Leutz: Aggregating Allies

Peer pressure can be used for good in the fight against racism.

by Peter Leutz | 7/3/20 2:00am

Even before setting foot on campus, college students are warned about peer pressure. The danger of peer pressure is its ability to normalize harmful behavior. However, just as the development of the atomic bomb resulted in the creation of a clean energy alternative, our collective understanding of this psychological weapon gives us an opportunity to use its power for good. While peer pressure can normalize harmful behavior, it can also effectively normalize healthy behavior. The same way that there are dangers to the use of nuclear power, there are admittedly  potential flaws to using peer pressure in the pursuit of a positive goal. However, it is overall an effective tool that acts as a guiding force for the uninformed in determining acceptable behavior. 

Robert Frank, a Cornell University economics professor, supports this idea by arguing that peer pressure can be used to mobilize the fight against climate change. With regards to installing solar panels, recycling more, eating less meat or taking public transportation, Frank emphasizes that “if your peers see you engaging in these behaviors, they’re more likely to follow suit.” The same principles of peer pressure in the fight against climate change can be applied to the fight against racism. If your friends see you engaging in anti-racist behaviors, they’re more likely to follow suit. This is the phenomenon of positive peer pressure: the ability of pressure from one’s peers to influence one to do something positive. Positive peer pressure has proven to be a necessary and effective tool in mobilizing our nation’s most recent push in the fight against systemic racism. 

Since the murder of George Floyd, there has been a wave of positive peer pressure across social media platforms, disrupting the usual feed of largely mindless content. There are petitions to sign, organizations to support and educational resources to consult. Consumers of social media are asked to reflect, participate and call upon their friends to do the same. With each refresh, users feel an inevitable pressure to not hide behind a like, comment or follow, but to act in support of the Black Lives Matter movement. 

Positive peer pressure on social media has become a means through which people can hold one another accountable in the fight against racism. The most public example of this was in the case of NFL star quarterback Drew Brees. In an interview on June 3, the day after all of social media paused to consider the persistence of systemic racism in our nation, Drew Brees called national anthem protests “disrespectful.” Brees had made similar comments condemning Colin Kaepernick in 2016, but faced little backlash at the time. This time, after a storm of peer pressure in the form of backlash on social media, he was held accountable. Brees apologized the next day, saying his comments were “insensitive and completely missed the mark.”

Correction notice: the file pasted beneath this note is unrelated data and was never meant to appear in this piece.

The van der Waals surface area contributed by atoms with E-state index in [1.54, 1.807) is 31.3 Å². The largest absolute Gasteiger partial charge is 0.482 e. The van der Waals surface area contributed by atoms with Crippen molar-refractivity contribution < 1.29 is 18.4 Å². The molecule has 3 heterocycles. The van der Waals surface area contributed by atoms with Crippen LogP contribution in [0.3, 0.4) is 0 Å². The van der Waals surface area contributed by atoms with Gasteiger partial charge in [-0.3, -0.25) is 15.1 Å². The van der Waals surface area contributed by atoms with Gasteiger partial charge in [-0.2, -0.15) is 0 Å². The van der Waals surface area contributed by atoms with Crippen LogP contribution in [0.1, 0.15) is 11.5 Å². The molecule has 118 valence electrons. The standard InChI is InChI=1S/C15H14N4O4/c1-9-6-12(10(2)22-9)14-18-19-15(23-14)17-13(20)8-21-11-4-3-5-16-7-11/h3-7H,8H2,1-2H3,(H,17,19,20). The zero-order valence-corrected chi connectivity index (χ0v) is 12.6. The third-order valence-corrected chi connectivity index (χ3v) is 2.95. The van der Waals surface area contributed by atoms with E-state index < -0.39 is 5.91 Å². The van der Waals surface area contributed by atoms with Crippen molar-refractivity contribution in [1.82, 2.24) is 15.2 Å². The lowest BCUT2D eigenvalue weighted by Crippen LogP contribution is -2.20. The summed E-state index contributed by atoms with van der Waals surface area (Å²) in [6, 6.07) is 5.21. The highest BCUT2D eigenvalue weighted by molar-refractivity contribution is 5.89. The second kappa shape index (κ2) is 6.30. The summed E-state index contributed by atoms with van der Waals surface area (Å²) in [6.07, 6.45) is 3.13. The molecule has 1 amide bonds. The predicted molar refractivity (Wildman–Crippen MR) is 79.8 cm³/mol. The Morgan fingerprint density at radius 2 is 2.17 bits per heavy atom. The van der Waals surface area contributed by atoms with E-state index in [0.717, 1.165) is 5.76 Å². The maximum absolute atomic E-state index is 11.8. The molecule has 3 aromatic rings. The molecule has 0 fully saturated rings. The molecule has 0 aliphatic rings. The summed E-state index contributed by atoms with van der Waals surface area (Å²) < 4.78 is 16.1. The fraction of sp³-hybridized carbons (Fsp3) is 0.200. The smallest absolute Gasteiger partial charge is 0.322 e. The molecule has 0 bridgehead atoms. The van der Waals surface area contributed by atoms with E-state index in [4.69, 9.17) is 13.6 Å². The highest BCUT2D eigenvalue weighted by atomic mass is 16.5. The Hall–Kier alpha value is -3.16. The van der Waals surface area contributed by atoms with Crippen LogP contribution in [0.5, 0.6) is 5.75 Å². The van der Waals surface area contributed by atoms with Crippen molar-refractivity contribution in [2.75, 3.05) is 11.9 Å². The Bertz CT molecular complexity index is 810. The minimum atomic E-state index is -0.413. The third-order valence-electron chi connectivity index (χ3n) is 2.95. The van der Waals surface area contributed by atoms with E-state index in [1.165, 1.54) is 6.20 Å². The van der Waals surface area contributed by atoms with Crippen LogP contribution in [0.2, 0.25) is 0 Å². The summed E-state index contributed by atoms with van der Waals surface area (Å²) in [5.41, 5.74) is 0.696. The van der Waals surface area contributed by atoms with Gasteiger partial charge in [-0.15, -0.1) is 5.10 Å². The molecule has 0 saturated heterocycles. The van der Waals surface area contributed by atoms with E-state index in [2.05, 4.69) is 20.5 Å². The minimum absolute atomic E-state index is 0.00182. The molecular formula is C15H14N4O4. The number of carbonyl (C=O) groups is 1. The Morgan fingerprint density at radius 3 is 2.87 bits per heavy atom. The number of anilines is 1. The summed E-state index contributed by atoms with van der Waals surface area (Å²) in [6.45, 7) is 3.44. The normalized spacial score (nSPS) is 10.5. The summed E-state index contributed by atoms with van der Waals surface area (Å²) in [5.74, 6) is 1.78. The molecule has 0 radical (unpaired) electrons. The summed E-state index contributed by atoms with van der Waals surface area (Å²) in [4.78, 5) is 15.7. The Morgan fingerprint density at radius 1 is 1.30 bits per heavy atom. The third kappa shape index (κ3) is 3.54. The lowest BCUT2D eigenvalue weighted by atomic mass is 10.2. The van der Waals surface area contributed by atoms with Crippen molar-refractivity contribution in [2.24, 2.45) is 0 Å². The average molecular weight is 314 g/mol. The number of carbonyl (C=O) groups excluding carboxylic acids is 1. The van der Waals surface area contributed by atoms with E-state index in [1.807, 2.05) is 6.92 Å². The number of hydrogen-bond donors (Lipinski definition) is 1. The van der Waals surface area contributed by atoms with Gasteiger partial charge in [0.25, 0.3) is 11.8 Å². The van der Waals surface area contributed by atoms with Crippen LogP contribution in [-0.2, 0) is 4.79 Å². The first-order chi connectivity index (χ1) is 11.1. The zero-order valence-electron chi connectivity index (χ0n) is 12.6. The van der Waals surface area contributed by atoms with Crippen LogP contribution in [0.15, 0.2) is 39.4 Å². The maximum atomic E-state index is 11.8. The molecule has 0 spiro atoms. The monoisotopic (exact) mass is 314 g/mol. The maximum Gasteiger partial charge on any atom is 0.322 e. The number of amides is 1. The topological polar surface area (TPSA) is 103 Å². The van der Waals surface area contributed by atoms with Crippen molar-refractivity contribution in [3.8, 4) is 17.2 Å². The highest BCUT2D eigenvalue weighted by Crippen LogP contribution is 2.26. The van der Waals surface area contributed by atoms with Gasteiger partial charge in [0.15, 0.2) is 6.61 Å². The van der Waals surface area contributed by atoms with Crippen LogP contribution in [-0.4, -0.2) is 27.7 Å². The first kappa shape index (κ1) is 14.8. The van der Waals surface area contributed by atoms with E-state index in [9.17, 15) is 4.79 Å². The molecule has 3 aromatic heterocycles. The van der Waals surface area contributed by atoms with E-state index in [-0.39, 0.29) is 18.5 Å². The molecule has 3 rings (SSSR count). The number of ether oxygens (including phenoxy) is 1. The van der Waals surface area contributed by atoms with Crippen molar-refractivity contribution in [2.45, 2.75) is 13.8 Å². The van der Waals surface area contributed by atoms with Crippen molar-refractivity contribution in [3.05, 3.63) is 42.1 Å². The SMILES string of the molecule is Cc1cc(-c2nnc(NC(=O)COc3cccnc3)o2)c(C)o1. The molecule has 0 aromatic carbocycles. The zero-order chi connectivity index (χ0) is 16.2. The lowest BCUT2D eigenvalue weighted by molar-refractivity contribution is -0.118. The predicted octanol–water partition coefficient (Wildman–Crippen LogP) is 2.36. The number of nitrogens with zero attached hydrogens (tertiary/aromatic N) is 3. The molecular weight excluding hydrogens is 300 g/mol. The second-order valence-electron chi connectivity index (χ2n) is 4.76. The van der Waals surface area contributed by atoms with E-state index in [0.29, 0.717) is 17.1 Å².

I support the use of positive peer pressure in the fight against racism, but I recognize the counterarguments that exist. As I see it, there are two relatively minor flaws in using this tactic, and a third flaw that is of utmost significance. The first flaw is that, in theory, positive peer pressure shouldn’t have to be used. Drew Brees should have gotten it right the first time. While I understand this argument, as a white man who will never completely understand the lived experience of racism, I know what it’s like to get it wrong when discussing race. Positive peer pressure, while it wouldn’t have to exist in an ideal world, provides an avenue through which privileged individuals like myself can educate and better themselves.

The second minor flaw is that positive peer pressure creates an environment in which it becomes difficult to distinguish between activism and performative activism — the practice by which people participate in activism to increase or protect one’s social capital rather than for true devotion to the cause. Intention, not just action, matters in the fight against racism. In an ideal world, all anti-racist action would be done with the best of intentions. However, intentions are a mystery, actions are much easier to measure and anti-racist action with selfish intentions is better than no anti-racist action at all.

The final flaw in using positive peer pressure to generate anti-racist action is that it is most effective in public forums. This flaw is much more difficult to argue against than the previous two. Put simply, in the absence of peers, peer pressure has much less of an influence. Right now, anti-racists are producing a high level of anti-racist action, but what happens when these people aren’t around? 

This reality of the required presence of peers in the function of positive peer pressure is particularly troubling because a voting booth — a key breeding ground for change — is a private space. Inside the voting booth, there is no accountability. Our current president is campaigning on the existence of a “silent majority” because, within the walls of a voting booth, that silent majority is able to resist the forces of positive peer pressure and keep racists, like Donald Trump, in office. In order for the recent upturn in anti-racist activity to make a tangible impact on the ballot box, the anti-racist voices of our peers must be internalized, not just retweeted. Even after ballots are cast, positive peer pressure must persist.